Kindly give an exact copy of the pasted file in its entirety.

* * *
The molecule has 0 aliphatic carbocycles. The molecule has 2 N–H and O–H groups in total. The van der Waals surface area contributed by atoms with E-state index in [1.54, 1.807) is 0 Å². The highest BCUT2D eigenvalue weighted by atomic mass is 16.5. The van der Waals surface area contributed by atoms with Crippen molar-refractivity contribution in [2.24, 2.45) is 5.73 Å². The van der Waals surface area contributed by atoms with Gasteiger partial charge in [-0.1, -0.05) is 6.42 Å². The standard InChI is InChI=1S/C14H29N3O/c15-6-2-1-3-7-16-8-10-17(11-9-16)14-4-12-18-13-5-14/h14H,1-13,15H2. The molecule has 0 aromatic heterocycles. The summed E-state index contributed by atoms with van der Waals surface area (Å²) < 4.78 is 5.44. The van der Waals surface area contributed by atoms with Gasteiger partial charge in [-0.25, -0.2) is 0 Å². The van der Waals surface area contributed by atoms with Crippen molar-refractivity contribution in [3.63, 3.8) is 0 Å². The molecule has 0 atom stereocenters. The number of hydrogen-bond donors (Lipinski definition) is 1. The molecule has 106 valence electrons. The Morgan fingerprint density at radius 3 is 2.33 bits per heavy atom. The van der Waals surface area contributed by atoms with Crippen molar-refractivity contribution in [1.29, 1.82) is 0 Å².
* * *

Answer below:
The molecule has 0 aliphatic carbocycles. The molecule has 2 N–H and O–H groups in total. The van der Waals surface area contributed by atoms with E-state index in [1.54, 1.807) is 0 Å². The highest BCUT2D eigenvalue weighted by atomic mass is 16.5. The van der Waals surface area contributed by atoms with Crippen molar-refractivity contribution in [2.24, 2.45) is 5.73 Å². The van der Waals surface area contributed by atoms with Gasteiger partial charge in [-0.1, -0.05) is 6.42 Å². The standard InChI is InChI=1S/C14H29N3O/c15-6-2-1-3-7-16-8-10-17(11-9-16)14-4-12-18-13-5-14/h14H,1-13,15H2. The molecule has 0 aromatic heterocycles. The summed E-state index contributed by atoms with van der Waals surface area (Å²) < 4.78 is 5.44. The van der Waals surface area contributed by atoms with Gasteiger partial charge in [-0.25, -0.2) is 0 Å². The van der Waals surface area contributed by atoms with Crippen molar-refractivity contribution in [3.63, 3.8) is 0 Å². The molecule has 0 atom stereocenters. The number of hydrogen-bond donors (Lipinski definition) is 1. The molecule has 106 valence electrons. The Morgan fingerprint density at radius 3 is 2.33 bits per heavy atom. The van der Waals surface area contributed by atoms with Crippen molar-refractivity contribution in [1.29, 1.82) is 0 Å².